Operations section chief John Goss who reported for Team 2 on the East zone said firefighters have had success from Highway 70 to Bucks Lake.

The bulk of the fire’s movement came from the spot fire that established itself near Twain two days ago. The second most fire activity had to do with the Fly Fire, where crews are going direct, trying to keep it out of the Mount Hough area and Highway 70 corridor. This is the fire that has all of Quincy on evacuation warnings. He explained that the fire got its name because it started near Butterfly Valley. When dispatch receives the report of a fire they name it based on where it is geographically located.

Reporting for the West Zone,  Mike Wink said the left flank is holding in the containment line. But the area toward Butte Meadow, Snag Lake and Jonesville presented problems yesterday, and crews are building indirect line on this.


Working the area of Butt Valley Reservoir, crews went back to Canyon Dam and picked up a road system. They were able to do a firing operation which paralleled Highway 89. “Folks in the area saw the fire’s edge pretty close to Highway 89; that was us doing backburns.”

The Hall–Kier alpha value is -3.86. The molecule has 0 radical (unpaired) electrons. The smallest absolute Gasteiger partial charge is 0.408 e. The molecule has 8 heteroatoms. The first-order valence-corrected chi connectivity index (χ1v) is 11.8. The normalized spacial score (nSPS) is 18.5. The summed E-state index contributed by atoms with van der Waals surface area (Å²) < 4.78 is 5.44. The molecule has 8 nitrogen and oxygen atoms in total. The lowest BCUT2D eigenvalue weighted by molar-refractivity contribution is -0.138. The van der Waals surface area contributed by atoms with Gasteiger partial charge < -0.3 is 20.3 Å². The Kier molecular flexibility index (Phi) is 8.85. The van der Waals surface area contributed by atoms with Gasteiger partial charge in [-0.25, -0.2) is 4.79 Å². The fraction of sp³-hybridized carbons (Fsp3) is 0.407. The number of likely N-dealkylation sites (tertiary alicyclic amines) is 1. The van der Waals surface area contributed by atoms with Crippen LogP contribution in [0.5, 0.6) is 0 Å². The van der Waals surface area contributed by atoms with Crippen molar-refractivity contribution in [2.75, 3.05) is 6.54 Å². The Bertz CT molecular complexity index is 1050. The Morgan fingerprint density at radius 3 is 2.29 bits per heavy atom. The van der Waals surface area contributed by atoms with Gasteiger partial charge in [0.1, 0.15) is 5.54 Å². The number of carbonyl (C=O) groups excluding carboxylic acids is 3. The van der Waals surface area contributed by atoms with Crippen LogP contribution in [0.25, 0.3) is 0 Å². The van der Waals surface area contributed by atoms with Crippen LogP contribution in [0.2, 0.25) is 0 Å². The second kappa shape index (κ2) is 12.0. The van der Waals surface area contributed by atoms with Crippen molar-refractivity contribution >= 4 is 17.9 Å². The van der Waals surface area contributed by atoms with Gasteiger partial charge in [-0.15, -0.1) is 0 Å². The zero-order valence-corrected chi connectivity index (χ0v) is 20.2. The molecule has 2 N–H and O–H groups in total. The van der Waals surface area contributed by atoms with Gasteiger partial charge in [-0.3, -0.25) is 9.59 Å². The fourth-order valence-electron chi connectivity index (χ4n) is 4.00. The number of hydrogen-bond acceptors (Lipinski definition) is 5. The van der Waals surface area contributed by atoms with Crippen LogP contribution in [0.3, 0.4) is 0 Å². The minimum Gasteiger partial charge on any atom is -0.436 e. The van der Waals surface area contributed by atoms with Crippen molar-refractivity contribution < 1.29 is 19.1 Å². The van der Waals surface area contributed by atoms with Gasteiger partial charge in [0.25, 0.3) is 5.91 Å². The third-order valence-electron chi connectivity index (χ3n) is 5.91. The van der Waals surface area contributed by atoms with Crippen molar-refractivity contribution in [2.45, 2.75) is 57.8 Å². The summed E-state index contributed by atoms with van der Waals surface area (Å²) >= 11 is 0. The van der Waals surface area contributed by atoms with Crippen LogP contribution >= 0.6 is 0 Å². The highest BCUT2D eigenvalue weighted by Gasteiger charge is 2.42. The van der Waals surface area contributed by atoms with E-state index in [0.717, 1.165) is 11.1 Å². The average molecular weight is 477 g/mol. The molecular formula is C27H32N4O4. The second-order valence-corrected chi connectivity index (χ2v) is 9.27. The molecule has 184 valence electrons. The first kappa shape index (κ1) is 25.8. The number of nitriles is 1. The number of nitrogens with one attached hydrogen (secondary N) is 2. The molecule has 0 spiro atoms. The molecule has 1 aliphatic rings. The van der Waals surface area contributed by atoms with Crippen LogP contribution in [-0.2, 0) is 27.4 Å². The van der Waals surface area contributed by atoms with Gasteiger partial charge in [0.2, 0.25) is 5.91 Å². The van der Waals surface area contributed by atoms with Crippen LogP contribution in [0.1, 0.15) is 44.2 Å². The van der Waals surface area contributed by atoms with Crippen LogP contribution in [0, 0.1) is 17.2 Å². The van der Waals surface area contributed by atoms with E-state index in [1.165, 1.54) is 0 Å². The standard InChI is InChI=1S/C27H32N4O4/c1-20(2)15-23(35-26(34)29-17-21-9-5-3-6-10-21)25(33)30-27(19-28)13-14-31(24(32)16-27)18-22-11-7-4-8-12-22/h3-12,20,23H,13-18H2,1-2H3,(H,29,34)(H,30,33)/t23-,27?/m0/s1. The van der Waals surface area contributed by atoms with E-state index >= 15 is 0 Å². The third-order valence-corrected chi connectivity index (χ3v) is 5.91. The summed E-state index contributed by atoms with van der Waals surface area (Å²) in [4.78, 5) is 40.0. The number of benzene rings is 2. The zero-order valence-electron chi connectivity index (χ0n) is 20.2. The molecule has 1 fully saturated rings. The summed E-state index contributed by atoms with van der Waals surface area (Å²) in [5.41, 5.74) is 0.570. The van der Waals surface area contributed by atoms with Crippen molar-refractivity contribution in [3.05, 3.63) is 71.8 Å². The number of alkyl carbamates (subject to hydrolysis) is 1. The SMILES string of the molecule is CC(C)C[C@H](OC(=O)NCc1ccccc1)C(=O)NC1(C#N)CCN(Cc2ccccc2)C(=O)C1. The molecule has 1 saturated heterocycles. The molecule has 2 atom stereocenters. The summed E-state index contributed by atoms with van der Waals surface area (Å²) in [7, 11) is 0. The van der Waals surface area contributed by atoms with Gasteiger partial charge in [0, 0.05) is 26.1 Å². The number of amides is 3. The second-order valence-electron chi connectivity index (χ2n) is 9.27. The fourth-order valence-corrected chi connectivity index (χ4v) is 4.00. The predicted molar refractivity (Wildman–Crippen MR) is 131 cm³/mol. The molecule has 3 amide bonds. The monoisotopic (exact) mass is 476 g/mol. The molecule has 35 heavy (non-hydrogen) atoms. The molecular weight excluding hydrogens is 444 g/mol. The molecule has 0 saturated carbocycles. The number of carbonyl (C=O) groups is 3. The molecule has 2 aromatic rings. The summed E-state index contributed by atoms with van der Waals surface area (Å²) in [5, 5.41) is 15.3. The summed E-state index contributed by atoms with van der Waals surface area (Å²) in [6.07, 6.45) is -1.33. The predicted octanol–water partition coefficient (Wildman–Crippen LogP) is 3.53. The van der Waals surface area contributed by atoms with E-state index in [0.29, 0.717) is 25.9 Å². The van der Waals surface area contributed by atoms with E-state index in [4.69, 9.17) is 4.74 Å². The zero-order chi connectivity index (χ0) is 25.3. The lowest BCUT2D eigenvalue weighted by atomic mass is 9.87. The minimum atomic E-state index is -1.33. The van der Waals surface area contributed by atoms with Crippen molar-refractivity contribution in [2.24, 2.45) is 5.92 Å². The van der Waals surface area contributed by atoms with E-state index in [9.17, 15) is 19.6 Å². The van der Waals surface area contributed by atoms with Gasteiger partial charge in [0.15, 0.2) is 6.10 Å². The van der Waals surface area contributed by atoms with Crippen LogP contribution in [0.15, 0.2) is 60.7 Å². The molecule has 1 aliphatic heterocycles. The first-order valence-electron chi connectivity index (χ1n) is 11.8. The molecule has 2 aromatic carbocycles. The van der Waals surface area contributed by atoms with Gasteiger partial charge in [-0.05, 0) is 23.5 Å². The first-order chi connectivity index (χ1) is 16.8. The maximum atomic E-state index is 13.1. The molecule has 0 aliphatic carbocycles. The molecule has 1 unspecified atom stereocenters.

From Butt Valley Reservoir to Caribou, crews are trying to box in the fire and work down to Highway 70. There are historical structures and homes in the area.

Butte County Sheriff Kory Honea discussed why Butte Meadow was put on mandatory evacuation because of the fire spread. He said he had been up there with 25 deputies who were going door to door and would remain in the area to patrol

Sheriff Honea struck the most somber and stern note of the night. He discussed the number of new fire starts in his county in the past two days and said one was attributed to a guy weed eating and another person using heavy equipment. He said luckily crews were able to stop the fires quickly, “but luck will not last. So if you are going to be out there doing things that can cause a fire – stop.”


Todd Johns read a list of the evacuation orders for Plumas County, which seems to cover just about everyone in the county except for the eastern end, but they just went through the Beckwourth Complex.

He reminded residents who choose to stay in a mandatory evacuation zone that it doesn’t mean they can have free movement in the community.